Reporting was contributed by Waqar Gilani in Lahore, Pakistan, and Jim Yardley in New Delhi.
[Nine teams, down from 10 last season, will play a total of 76 Twenty20 matches — sixteen apiece, on a home-and-away schedule, to decide which four will proceed to the four-match playoff stage. In the process a lot of players will become considerably wealthier — notably the Indian all-rounder Ravindra Jadeja, who secured a $2 million contract from Chennai in the rotisserie-style player auction on Feb. 4.]
By Huw Richards
Nor will anybody be too surprised if the final May 27 is a repeat of the opener Wednesday, when the Chennai Super Kings begin their pursuit of a third consecutive I.P.L. title at home against the Mumbai Indians, the titleholders of the Champions League — the global competition among Twenty20 teams.
Nine teams, down from 10 last season, will play a total of 76 Twenty20 matches — sixteen apiece, on a home-and-away schedule, to decide which four will proceed to the four-match playoff stage. In the process a lot of players will become considerably wealthier — notably the Indian all-rounder Ravindra Jadeja, who secured a $2 million contract from Chennai in the rotisserie-style player auction on Feb. 4.
By turning many of the world’s leading cricketers into millionaires, the I.P.L. has also transformed the landscape of the game globally. At the same time, though, it faces business challenges of its own.
Since last season, India’s national team has fallen from its position atop the world rankings for test cricket. And television ratings for the I.P.L. in 2011 were lower than those of the previous season.
“I.P.L. is a different tournament. Twenty20 is fun for fans, and India’s performance will not have an impact on the tournament” was the confident prediction last week by Rajeev Shukla, a vice president with the Board of Control for Cricket in India who took over as I.P.L. chairman last year. He attributed the lower television ratings to the bad timing, with the I.P.L. tournament taking place immediately after India won the Cricket World Cup in the 50-over format.
“Last year there was cricket fatigue,” Shukla said.
Still, a few incidents over the past few months have raised questions about the commercial strength of the I.P.L.
One franchise, Kochi Tuskers, was expelled from the competition after failing to pay a bank guarantee last September. Another club, the Pune Warriors, seemed likely to follow in February when its owner, Sahara, an Indian conglomerate that also sponsors the Indian national team, had a temporary falling-out with the cricket board.
But there are signs the tournament still is growing. One proposed deal would let another conglomerate, the Jain Group, take control of the Rajasthan Royals in a move that values the franchise at $226.5 million, more than three times the $67 million paid by the current owners when they set up the club only five years ago.
With the tournament’s major sponsorship deals, notably with title sponsor DLF, up for renewal after this season, the I.P.L. needs to make a splash. It is certainly starting confidently enough, with an opening ceremony in Chennai on Tuesday featuring the singer Katy Perry and a wealth of Bollywood film royalty, notably the legendary star Amitabh Bachchan, who will take the oaths of the nine different team captains.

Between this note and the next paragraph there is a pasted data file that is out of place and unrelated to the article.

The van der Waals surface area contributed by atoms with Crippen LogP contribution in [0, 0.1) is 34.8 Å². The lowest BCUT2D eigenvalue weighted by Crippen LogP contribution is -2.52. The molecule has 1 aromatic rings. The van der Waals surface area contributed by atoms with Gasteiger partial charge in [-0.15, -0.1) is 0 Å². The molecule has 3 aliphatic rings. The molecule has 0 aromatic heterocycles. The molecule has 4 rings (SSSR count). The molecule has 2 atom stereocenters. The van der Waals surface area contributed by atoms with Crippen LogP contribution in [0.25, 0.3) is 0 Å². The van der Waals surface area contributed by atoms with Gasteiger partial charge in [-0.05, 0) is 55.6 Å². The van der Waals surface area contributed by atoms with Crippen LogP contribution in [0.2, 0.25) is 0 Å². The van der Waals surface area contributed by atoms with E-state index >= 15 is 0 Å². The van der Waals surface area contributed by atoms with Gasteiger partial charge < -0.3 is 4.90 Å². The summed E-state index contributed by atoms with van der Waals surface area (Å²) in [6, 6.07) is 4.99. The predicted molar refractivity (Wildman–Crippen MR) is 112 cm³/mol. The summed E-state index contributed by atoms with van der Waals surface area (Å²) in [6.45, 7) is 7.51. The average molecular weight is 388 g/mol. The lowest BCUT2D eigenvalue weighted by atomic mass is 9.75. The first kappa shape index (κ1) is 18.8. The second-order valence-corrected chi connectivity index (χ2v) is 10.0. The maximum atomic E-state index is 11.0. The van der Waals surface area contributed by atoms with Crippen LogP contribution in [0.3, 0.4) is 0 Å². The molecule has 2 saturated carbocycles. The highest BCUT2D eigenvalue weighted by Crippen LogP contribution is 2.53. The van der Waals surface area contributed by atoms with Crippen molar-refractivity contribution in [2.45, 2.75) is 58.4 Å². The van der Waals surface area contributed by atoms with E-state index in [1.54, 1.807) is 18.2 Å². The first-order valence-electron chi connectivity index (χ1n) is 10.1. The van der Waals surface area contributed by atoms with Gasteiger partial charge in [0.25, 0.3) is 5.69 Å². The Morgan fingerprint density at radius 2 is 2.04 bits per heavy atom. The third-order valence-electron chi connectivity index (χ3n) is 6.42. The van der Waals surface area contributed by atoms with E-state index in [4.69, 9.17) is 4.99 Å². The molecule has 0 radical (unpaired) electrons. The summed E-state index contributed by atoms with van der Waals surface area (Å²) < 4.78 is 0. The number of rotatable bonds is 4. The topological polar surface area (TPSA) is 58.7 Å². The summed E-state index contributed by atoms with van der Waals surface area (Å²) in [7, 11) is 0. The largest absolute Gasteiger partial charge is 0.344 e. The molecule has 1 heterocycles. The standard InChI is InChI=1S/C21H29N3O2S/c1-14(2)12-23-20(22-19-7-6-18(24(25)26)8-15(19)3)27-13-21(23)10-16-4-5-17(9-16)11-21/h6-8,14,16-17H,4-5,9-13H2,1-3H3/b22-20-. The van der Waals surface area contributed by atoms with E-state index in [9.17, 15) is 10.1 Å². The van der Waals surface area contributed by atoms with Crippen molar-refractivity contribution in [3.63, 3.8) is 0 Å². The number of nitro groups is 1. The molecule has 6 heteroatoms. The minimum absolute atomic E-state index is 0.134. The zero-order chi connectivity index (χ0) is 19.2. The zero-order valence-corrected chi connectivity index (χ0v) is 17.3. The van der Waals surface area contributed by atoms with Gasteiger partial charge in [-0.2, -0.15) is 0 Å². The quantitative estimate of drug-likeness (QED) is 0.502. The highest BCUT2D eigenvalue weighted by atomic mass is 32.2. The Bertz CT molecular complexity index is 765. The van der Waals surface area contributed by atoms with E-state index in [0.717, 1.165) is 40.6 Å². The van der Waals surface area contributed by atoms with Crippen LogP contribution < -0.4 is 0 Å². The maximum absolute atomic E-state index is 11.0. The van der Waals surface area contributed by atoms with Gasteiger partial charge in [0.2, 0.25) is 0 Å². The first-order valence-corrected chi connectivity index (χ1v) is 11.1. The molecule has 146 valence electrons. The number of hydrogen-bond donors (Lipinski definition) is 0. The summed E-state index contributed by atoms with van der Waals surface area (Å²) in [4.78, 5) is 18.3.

The real test, though, will be the quality, and above all the entertainment value, of the cricket itself. Shukla made it clear that the organizers think that means high scores, saying that groundskeepers had been instructed to ensure conditions in which scores of 160 or more from a 20-over innings are the norm.
It was no surprise, then, that the Bangalore Challengers worked hard during the off-season to secure the return of Chris Gayle. The flamboyant West Indian was the highest scorer in the 2011 tournament despite missing the first few weeks of the season. His string of ferocious assaults transformed his team from also-rans into the eventual runners-up, with the team losing the final against Chennai.
“The expectation is high, based on what happened last year,” Gayle said last week. “But last year is history and we don’t know what the future holds.
“I’m not a person to predict and say, yes, I’m going to better 600 odd runs. We’ll have to wait and see. The start is going to be crucial.”
Could the South African Richard Levi be the Gayle for this year? Levi attracted no interest at the auction, but he then played the fastest ever-innings of 100 or more in a Twenty20 international, hitting no fewer than 13 sixes against New Zealand, and was snapped up by Mumbai.
“You are not going to score 100 from 40 balls every time. The trick is to keep everything as simple as possible and play to your strengths,” said Levi, well aware that most eyes at Mumbai matches will be on his opening partner, Sachin Tendulkar, the Indian legend. “The crowd won’t be cheering for me, they’ll be cheering for their Little Master, but I think it is going to be amazing.”
Other players likely to generate serious attention include Pune’s hugely gifted but troubled New Zealander, Jesse Ryder, who will be accompanied by his personal clinical psychologist as he deals with alcohol and other issues; the Australia captain Michael Clarke, who will be paid a reported $1 million by Pune for six matches; and the veteran Australian Adam Gilchrist, who will be the tournament’s busiest man as captain, coach, opening batsman and wicket keeper for Kings XI Punjab.
Chennai will be tough to stop, so where is the challenge to come from? Mumbai will threaten again, but if there is to be a new name on the trophy come May 27, it may just be that of the Kolkata Knight Riders, who have astutely added to the nucleus of the squad that finished fourth in 2011 and made its first playoff appearance. Among those recruits is the West Indian Rudi Webster — not to play, since he is 72, but as the first mental skills coach for an I.P.L franchise. That move might just be a masterstroke in a game that, despite its flashy trappings, demands thinking cricketers above all else.